Radical Acceptance is a distress tolerance skill in Dialectical Behavior Therapy (DBT). It teaches us to accept things as they are, completely and fully. It means not resisting, or not attempting to change. Rather it means seeing things as they are.
This can be a challenging skill in DBT! It can be hard to look at our problems and say “I accept it for exactly what it is.” We want to change things that are unfair, painful, or problematic. But radical acceptance forces us to look at something and say, “it is what it is.”
It’s important to clarify with this skill that it doesn’t necessarily mean that we are approving of something. Acceptance does not mean approval. It does not mean we have to like something. It simply means we recognize the facts of the situations.
Acceptance also doesn’t mean agreeing. I can accept that something is happening without agreeing with it. For example, let’s say you’ve asked your boss for a raise, and your boss says no. Despite the fact that you’ve worked late, taken on extra projects, and have definitely earned your raise. You might completely disagree with this decision, and you can still radically accept that this is the final decision.
Radical Acceptance does not mean that we tolerate abusive behavior. Radical Acceptance does allow us to recognize abusive behavior, however, and help us decide how to respond to it. Once I recognize that something is happening, once I radically accept it, I can then decide how to respond to it. Moreover, by accepting our pain, we reduce our suffering. As the famous saying goes, “Pain is inevitable. Suffering is optional.” Radical Acceptance helps us reduce suffering.
As with all of our DBT skills, Radical Acceptance takes a lot of practice. It is not easy to accept things as they are. To practice, start first by practicing small things. If it’s raining out and you were hoping to go on a hike, radically accept the weather. If you wanted to pick up a bottle of olive oil and the grocery store is already closed, radically accept that you’ll go to the store the next day. As you feel comfortable practicing these smaller instances, you’ll be able to start practicing radical acceptance with bigger issues that come up for you.
Self-soothing is a distress tolerance skill uses our senses to calm ourselves. We use our senses to soothe ourselves when we are feeling on edge, nervous, distracted, dissociative, or any other unpleasant feeling we might be experiencing. Our senses can ground us in the present, and help us regulate our emotions. When using this skill, try different methods to soothe using your senses. You might find some techniques are more effective than others.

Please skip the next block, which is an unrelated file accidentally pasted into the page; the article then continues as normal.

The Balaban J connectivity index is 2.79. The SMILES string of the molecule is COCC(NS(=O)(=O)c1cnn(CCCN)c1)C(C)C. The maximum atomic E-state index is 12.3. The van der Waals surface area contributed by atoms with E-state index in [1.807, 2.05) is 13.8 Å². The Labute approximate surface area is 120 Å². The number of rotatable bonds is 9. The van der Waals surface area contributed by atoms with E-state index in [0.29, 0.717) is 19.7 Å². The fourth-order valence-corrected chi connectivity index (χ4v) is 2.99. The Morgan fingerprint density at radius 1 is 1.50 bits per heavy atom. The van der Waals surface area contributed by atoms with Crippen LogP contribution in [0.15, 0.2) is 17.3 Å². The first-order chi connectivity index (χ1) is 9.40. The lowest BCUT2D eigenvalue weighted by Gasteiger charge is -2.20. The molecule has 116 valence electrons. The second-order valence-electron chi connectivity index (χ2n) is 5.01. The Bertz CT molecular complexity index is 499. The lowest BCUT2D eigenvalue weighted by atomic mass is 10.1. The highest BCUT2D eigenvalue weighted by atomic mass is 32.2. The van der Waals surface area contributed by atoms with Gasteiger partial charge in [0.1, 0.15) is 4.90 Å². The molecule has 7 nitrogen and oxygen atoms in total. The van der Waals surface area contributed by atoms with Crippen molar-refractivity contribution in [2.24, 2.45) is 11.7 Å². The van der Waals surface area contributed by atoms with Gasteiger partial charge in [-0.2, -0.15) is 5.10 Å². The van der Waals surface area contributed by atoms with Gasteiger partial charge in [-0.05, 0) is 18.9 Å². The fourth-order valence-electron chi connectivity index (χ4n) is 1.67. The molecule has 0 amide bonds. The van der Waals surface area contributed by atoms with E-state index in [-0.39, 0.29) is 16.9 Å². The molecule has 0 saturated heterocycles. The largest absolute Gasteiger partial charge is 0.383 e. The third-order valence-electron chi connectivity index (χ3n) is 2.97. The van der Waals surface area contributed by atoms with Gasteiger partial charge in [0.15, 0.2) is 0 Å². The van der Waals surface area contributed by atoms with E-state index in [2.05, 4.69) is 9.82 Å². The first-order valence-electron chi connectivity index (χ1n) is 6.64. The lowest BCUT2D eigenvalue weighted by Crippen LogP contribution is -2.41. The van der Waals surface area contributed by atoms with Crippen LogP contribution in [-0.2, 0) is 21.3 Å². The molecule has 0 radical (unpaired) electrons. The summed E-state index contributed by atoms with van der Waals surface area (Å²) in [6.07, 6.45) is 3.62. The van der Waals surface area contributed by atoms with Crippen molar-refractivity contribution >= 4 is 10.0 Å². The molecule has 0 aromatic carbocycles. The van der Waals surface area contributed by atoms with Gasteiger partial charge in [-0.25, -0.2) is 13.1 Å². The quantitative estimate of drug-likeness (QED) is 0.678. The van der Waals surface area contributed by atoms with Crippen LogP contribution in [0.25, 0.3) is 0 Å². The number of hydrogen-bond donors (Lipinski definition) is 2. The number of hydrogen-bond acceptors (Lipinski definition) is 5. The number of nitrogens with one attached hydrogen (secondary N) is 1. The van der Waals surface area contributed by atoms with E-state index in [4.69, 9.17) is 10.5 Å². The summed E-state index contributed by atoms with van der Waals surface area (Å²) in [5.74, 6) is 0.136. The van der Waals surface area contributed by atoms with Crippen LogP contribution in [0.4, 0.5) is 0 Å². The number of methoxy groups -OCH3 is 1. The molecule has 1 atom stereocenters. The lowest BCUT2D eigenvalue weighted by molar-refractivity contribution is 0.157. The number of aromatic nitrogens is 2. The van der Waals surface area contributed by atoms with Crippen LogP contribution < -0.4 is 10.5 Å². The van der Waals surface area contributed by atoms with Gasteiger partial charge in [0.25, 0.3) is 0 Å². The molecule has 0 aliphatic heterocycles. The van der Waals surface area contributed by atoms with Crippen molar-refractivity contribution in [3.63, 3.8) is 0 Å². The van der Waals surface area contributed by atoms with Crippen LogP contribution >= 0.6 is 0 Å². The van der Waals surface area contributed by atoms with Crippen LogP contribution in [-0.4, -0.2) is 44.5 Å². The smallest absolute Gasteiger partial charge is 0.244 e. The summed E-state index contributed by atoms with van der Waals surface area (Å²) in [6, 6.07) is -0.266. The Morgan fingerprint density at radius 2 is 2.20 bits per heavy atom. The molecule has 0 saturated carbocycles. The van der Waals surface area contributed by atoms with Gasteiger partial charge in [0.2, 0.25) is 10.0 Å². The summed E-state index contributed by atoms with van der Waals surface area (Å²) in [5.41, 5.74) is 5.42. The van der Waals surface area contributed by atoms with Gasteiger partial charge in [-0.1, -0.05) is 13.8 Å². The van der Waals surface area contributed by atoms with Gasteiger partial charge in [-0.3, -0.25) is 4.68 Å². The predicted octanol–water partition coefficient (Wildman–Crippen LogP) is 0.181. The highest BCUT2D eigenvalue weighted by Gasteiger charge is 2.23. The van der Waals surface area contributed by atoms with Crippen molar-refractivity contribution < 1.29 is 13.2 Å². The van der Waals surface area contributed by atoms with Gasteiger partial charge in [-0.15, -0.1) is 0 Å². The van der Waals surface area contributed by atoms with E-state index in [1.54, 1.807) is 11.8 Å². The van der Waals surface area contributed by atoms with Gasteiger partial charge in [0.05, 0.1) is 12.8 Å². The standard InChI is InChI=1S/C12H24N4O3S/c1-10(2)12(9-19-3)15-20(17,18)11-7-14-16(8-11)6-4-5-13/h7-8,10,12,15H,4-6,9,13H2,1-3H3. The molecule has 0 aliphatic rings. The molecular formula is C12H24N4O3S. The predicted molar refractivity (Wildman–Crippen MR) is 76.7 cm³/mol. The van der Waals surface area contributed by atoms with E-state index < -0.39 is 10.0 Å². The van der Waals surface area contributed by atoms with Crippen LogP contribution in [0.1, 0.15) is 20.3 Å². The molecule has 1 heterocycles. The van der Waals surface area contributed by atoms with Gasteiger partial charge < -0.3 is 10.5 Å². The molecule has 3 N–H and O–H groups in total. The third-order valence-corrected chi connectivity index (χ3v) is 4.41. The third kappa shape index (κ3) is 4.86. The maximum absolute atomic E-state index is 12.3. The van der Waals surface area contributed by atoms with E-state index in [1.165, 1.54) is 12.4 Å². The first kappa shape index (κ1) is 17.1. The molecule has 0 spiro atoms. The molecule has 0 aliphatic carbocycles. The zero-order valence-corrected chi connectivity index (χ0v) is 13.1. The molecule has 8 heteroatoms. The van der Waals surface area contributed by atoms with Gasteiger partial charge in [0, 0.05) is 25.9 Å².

Self-Soothing with Sight
Look at images that soothe you. Find phots of a beach, a mountain, someone you love, or an animal. If you are able to, go out into nature and look at your surroundings. Watch videos of waves rolling or fish swimming. Look at photos from a vacation you took.
Self-Soothing with Sound
Listen to soft music, or classical piano. Listen to nature sounds, such as rainfall or ocean waves. Open your window and notice all of the sounds you hear. Play an instrument you enjoy listening to.
Self-Soothing with Touch
Put on your favorite sweater, or your softest pajamas. Rub lotion on your skin. Take a bath or shower and notice how the water feels. Get cozy with clean bedsheets. Pet your dog or cat. Hug someone you love.
Self-Soothing with Taste
Cook something you enjoy eating, and then eat it (this also can use your sense of smell!). Eat your favorite piece of candy. Drink a cup of hot tea, coffee, or hot chocolate. Eat your favorite comfort foods.
Self-Soothing with Smell
Light a scented candle. Bake your favorite desserts and notice the smells. Use lavender oil in an oil diffuser, or use lavender scented lotion. Smell your fresh laundry as it comes out of the dryer. Smell flowers in your yard.
For more information on how to use Self-Soothing, listen to our latest episode, “”DBT Skill: Self-Soothing” on our podcast, Taproot Therapy: A Mindful Moment.
In the Netflix show, “Unbreakable Kimmy Schmidt,” the title character, Kimmy, has to turn a crank. It’s an endless and meaningless activity that she is forced to do. To get through the activity, she counts to 10. And when she gets to 10, she starts again. Kimmy states that she can do anything for 10 seconds.
There’s research that supports this! Researchers estimate that our feelings only last approximately 90 seconds. It’s a bit longer than 10 seconds, but 90 seconds is astonishingly short.
Practicing Riding the Wave